WR3s With WR1 Potential (2020 Fantasy Football)
Beyond our fantasy football content, be sure to check out our award-winning slate of Fantasy Football Tools as you prepare for your draft this season. From our free mock Draft Simulator – which allows you to mock draft against realistic opponents – to our Draft Assistant – which optimizes your picks with expert advice – we’ve got you covered this fantasy football draft season.
Over the last few weeks, we’ve looked into running backs and wide receivers that you should avoid at their current draft-day cost. Next up, we’ll mine for values, specifically, wide receivers outside the top 30 of our current Expert Consensus Rankings (ECR) that have a shot at finishing as a WR1 in 2020.
Q: Which current WR3 based on ECR has the best chance to finish as a WR1 for the 2020 season?
Anthony Miller (CHI)
Coming out of Memphis, Anthony Miller was highly coveted by the Chicago Bears. The current regime traded away future assets to select Miller in the second round in 2018 and bring him into their offense. Over the past two seasons, we’ve seen flashes of Miller’s upside, but the offense took a major step backward this past season. Mitchell Trubisky simply left too many plays on the field, and this hurt Miller’s overall fantasy upside. The Bears now appear to be moving forward with Nick Foles behind center, which is a massive upgrade for this offense. Not due to a huge talent gap, but simply the fact that Foles can execute this offense. If this happens, Miller will be put in situations to succeed routinely and should become a favorite target for Foles. The Bears believe he can be a huge part of this offense, and I absolutely believe he’s going to return value. With this offense most certainly going to improve on what it was last year, Miller has a great chance to finish as a back-end WR1 for fantasy football.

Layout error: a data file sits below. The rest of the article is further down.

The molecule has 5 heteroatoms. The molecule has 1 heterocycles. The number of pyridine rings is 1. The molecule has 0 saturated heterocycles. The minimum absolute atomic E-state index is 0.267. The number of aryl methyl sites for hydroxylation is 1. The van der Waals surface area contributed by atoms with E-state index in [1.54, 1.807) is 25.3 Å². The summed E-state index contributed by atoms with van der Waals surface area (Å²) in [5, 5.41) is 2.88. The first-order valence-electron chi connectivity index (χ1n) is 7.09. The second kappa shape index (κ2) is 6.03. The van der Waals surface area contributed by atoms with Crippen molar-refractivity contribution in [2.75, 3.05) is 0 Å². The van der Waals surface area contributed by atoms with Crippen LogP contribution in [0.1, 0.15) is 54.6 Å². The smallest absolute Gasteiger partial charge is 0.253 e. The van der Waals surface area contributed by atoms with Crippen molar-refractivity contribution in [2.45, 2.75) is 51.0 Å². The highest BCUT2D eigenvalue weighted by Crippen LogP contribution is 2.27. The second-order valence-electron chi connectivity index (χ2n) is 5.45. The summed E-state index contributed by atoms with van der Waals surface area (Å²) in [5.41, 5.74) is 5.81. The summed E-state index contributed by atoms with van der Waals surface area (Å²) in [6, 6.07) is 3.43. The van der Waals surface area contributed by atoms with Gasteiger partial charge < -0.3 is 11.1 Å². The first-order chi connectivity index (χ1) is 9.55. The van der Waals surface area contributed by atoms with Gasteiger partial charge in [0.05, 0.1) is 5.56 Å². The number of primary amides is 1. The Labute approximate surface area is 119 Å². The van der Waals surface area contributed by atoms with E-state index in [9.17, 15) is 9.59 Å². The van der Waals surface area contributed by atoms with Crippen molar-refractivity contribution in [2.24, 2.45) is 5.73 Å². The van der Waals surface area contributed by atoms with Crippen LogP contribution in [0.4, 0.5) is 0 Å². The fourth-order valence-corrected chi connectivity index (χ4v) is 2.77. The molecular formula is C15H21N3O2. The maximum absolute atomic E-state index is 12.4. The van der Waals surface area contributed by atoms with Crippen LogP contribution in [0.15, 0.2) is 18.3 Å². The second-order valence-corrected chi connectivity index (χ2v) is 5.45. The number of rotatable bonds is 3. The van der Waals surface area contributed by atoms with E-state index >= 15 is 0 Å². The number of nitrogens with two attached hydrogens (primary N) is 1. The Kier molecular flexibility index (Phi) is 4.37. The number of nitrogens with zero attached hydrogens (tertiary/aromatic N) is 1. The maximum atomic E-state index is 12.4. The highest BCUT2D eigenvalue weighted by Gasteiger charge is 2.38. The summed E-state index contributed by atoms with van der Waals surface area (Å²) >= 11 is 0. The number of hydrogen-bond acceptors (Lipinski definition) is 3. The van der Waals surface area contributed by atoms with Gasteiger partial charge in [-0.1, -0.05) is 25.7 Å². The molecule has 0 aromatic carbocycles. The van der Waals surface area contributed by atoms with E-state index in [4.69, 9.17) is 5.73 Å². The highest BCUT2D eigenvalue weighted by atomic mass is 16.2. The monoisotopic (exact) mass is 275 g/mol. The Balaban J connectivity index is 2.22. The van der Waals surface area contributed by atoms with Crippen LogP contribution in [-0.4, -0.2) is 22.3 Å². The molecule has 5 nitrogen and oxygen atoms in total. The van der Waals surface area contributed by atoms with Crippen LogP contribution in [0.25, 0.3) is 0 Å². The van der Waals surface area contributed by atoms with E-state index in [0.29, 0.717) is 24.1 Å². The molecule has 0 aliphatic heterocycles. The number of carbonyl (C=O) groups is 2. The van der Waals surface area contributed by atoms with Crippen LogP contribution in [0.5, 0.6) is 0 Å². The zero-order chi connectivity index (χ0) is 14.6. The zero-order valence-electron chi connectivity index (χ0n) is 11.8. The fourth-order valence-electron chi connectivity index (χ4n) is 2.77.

– Kyle Yates (@KyleYNFL)
Tyler Boyd (CIN)
The guy that I’m targeting outside the top 30 for wide receivers is Tyler Boyd of the Cincinnati Bengals. He is currently the WR33 in half-PPR rankings after finishing 2019 as the WR18 in PPR scoring. With the Bengals likely to draft Joe Burrow, this offense is quietly becoming one that could have some high-scoring potential, especially for fantasy purposes. Joe Mixon and veteran pass-catching back Giovanni Bernard will give Burrow a nice safety blanket out of his running backs for dump-offs. While A.J. Green is likely to return fully healthy, we will just have to wait and see how he looks. As we’ve seen in the past, he’s got elite fantasy upside.
Boyd has a chance to solidify himself as the top target on this Bengals’ offense after handling the WR1 role well last year on a team with an atrocious offensive line. Boyd saw 147 targets last season and totaled 1,046 yards on 90 receptions. This was despite bouncing around between quarterbacks with poor all-around offensive performance from the Bengals. If Burrow is as good as he looked at LSU, and he is in fact drafted by the Bengals, Boyd should be heavily involved once again. With just five touchdowns last year, he’s due for some positive regression in that category. Boyd now has two season of finishing as a mid-range WR2, and if this offense improves the way it’s looking like it will, there’s a decent chance he ends the 2020 season as a WR1.
– Aaron Schill (@aaron_schill)
Tyler Boyd, who has shown WR1 upside in the past, is the perfect candidate to make the leap from being drafted as a WR3 to finishing in the top 12 at the position. Last year, Boyd finished among the top-10 wide receivers in both targets and receptions. Some may be worried about A.J. Green returning to the field, but let’s remember that Boyd has actually been better with Green in the lineup. Over the past two seasons, Boyd has averaged 14.6 fantasy points in the eight games he’s played with Green while averaging 11.6 fantasy points in 23 games without Green. Granted, that was under a different regime, but things are trending up for the Bengals’ offense. It has been all but decided that the Cincinnati Bengals will select Joe Burrow first overall in this month’s draft. Adding Burrow to this offense will certainly help, as he had a catchable throw percentage of 86 percent in his two seasons with LSU (per Sports Info Solutions). Last year, Bengals quarterbacks combined for a catchable throw percentage of 69.5 percent. If Burrow is even a slight upgrade over the combination of Andy Dalton and Ryan Finley, Boyd is in for a major season.
– Sam Hoppen (@SamHoppen)
Alshon Jeffery (PHI)